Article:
OK, this context clues worksheet on the verb perseverate, exists because the word popped up on Merriam-Webster’s Twitter feed and I perseverated about it until I sat down to write this document. In the sentences on this worksheet, the context clues are written to help students arrive a this definition: “to exhibit perseveration : to show especially by speech or some other form of overt behavior the continual involuntary repetition of a mental act.”
It’s the “continual involuntary repetition of a mental act” that I wanted to expose for students. I don’t know if you’ve worked with troubled or traumatized kids, but if you have or do presently, you know that anxiety is a challenge for these kids. Perseveration comes with the territory when you are an anxious person. I know this is a big word, but I have found in every case that when kids learn words to explain their feelings and thoughts to themselves, they profit both emotionally and intellectually. Moreover, they are then have the tools (words) to describe the thoughts and feelings they experience. This can supply a variety of clinical benefits to other people working with the same kids–and again, to the kids themselves.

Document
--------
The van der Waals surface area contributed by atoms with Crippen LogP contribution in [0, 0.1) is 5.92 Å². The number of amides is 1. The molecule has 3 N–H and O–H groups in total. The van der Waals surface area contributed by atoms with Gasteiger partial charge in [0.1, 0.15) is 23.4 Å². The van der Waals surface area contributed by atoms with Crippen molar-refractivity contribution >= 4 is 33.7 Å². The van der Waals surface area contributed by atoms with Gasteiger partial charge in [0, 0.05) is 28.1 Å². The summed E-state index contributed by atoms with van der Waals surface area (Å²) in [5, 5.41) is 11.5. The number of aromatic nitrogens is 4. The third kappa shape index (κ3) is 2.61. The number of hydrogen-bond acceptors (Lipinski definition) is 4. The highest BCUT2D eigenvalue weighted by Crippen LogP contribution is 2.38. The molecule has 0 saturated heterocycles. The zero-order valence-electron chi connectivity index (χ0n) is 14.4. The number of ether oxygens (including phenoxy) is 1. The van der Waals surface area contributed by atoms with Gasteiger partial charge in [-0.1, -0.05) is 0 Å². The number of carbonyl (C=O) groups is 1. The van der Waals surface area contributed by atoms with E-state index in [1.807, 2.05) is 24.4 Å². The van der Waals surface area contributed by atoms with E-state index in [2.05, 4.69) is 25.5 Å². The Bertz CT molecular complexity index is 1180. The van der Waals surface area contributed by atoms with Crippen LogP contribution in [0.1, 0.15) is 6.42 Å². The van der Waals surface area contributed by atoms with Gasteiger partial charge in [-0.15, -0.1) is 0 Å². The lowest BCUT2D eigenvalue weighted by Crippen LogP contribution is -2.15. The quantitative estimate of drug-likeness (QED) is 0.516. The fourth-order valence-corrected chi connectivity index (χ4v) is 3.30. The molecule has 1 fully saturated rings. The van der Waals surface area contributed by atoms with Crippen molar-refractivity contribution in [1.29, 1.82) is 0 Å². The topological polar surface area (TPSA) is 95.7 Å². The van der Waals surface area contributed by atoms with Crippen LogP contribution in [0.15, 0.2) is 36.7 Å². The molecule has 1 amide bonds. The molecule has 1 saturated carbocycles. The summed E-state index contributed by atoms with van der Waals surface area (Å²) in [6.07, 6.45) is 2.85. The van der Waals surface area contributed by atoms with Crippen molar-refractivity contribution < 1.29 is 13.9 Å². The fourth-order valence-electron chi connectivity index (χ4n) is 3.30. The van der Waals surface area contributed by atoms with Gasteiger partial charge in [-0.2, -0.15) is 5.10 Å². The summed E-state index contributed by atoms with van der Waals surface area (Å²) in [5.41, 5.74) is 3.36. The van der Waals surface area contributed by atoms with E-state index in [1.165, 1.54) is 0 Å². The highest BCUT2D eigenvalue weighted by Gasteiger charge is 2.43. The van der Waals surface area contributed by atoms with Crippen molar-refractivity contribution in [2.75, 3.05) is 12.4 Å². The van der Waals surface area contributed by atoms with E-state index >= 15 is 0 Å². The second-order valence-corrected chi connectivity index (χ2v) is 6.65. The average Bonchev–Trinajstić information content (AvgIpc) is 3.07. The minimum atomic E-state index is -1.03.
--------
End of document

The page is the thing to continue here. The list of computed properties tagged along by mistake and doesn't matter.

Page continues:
If you have kids who perseverate, and you teach them this word, don’t be surprised if they ask you something like “You mean there is a word to describe this feeling?” They may want to learn others.
If you find typos in this document, I would appreciate a notification. And, as always, if you find this material useful in your practice, I would be grateful to hear what you think of it. I seek your peer review.